All Bitbucket add-ons must specify an oauthConsumer. In our case, it will be used to allow us to make requests on behalf of the user playing the game to retrieve file contents from their repositories.

...
  scopes: [
    "repository"
  ],
...

Scopes are the permissions that an add-on requires users grant it in order to operate. Run, Bucket, Run requires only the repository scope in order to retrieve source file content, but there are plenty of others available that allow add-ons to take other actions.

...
  contexts: [
    "personal"
  ]
}

Contexts describe how the add-on is installed. There are two possible values: account and personal. The account context means the add-on is enabled for all repositories owned by the user or team that installs the add-on, and is visible to all users that browse the repository. The personal context means the add-on is visible only to the user who installs it, but is enabled on all repositories that they browse to. I've made Run, Bucket, Run a personal add-on so you can "play" any source code that you come across, regardless of who owns the repository.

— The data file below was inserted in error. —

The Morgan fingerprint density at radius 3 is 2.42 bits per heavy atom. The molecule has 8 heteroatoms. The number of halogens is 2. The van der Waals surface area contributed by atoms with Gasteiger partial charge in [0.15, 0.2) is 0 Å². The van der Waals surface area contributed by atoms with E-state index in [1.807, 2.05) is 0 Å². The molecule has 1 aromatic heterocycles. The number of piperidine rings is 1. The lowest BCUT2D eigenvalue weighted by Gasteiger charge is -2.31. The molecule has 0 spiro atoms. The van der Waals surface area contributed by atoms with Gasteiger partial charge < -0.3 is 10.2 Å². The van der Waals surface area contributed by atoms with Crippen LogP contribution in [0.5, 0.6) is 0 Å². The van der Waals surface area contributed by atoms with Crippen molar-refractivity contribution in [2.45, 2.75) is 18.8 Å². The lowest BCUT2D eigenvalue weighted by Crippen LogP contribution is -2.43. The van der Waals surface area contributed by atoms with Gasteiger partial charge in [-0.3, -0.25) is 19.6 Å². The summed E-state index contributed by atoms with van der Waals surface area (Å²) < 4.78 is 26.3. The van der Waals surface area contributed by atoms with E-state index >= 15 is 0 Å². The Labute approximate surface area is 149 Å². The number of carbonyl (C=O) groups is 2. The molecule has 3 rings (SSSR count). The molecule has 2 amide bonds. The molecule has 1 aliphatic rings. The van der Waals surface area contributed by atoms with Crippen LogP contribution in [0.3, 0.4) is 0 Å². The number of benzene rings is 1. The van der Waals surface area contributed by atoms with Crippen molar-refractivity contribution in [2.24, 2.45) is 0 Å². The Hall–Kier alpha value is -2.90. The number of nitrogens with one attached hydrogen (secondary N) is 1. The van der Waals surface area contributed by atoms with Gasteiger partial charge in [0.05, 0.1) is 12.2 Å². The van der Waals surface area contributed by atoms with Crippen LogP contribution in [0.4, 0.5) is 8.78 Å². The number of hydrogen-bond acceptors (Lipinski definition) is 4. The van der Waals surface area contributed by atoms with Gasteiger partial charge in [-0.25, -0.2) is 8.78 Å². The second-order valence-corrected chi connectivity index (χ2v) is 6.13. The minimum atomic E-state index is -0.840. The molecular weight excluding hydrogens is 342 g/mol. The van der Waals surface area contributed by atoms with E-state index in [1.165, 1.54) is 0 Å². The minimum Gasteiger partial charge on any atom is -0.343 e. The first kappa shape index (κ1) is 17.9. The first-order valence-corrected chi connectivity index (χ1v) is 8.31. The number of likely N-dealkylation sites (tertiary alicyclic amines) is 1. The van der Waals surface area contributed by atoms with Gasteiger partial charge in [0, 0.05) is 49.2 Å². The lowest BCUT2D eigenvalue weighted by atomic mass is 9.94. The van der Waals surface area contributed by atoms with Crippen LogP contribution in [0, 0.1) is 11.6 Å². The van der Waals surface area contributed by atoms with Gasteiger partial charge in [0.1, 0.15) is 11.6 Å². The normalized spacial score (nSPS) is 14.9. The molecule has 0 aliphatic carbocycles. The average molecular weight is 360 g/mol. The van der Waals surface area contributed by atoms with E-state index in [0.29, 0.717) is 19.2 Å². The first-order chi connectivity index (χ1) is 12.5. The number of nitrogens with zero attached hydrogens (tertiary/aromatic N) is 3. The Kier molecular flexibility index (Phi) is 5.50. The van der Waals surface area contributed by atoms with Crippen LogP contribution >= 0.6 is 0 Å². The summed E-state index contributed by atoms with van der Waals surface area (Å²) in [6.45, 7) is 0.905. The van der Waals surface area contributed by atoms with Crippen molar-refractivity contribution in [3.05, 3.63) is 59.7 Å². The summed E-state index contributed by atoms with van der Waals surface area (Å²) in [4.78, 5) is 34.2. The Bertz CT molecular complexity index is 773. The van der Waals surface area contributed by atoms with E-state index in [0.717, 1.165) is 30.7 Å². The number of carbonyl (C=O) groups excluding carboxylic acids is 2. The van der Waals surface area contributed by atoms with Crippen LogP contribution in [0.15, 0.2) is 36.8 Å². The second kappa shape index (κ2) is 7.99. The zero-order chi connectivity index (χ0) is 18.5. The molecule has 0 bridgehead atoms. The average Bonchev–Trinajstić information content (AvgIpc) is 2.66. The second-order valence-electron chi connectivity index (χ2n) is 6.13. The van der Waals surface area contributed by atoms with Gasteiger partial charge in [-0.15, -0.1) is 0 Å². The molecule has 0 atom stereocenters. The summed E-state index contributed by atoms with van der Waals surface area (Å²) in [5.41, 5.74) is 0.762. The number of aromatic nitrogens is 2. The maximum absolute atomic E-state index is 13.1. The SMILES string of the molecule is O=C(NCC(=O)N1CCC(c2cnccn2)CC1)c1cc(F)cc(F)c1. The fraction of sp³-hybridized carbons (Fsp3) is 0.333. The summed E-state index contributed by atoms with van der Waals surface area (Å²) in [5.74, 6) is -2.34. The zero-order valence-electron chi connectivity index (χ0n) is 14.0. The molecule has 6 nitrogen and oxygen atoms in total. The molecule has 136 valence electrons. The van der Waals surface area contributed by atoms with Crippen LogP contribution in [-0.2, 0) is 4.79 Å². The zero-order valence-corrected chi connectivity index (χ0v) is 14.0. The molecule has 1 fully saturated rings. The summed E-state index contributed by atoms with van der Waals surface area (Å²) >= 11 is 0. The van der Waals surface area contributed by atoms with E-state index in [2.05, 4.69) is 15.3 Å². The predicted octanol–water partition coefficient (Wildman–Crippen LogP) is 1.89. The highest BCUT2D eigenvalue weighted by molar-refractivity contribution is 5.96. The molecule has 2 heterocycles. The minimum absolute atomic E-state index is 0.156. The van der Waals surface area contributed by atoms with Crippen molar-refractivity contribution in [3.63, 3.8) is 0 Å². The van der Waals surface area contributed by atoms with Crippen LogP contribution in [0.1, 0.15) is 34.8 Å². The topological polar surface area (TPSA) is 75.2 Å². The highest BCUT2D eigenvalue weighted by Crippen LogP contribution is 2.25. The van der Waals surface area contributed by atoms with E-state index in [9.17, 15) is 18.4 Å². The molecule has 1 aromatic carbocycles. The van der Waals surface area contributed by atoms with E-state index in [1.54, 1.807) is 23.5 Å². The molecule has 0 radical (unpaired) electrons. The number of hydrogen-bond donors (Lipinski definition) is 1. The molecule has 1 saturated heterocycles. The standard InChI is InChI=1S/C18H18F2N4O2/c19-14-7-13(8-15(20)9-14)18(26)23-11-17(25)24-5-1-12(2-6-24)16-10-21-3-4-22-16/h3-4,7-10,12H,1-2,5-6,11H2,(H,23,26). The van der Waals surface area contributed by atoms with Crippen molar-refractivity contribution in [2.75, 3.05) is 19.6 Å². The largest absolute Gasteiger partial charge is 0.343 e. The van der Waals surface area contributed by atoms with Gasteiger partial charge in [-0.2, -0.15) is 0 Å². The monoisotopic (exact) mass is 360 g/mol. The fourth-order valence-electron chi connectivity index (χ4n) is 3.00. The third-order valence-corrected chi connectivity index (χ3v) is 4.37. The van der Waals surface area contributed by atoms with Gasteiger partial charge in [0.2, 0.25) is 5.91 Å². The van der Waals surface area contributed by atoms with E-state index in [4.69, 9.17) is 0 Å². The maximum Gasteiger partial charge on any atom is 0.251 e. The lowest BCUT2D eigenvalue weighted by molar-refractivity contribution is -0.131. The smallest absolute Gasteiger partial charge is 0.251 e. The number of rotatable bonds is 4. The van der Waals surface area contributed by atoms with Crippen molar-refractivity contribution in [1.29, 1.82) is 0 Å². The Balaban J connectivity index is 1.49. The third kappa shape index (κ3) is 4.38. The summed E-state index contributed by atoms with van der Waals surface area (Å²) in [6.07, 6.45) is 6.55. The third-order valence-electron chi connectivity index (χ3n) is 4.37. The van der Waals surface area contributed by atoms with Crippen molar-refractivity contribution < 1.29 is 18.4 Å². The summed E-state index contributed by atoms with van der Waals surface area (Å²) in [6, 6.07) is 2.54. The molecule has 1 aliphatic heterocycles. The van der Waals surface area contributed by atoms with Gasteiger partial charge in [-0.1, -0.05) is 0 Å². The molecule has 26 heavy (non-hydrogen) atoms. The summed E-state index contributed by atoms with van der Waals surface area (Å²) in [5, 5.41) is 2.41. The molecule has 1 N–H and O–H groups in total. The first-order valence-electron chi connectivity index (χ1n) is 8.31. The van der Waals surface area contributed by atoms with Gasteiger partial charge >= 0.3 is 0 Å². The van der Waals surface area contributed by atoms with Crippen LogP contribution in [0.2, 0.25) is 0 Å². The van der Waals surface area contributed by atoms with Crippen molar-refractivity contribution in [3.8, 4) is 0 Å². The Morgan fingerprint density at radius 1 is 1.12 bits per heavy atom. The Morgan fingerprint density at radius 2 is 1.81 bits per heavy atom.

Whew. That's probably enough about connect.json for now. There's just one other thing we need to do to make our add-on installable in Bitbucket.

The cross-frame JavaScript bridge

In order to securely sandbox third-party code, Bitbucket embeds add-ons in an iframe. But not any ordinary iframe. The Atlassian Connect framework provides a JavaScript bridge that allows the add-on to breakout of it's sandbox and communicate with the Bitbucket host page via a cross-frame API. The API allows you to display dialogs and status messages, resize the iframe, access local storage and subscribe to events published by other frames. To set up the bridge, you simply need to include a special script file, all.js served from Bitbucket.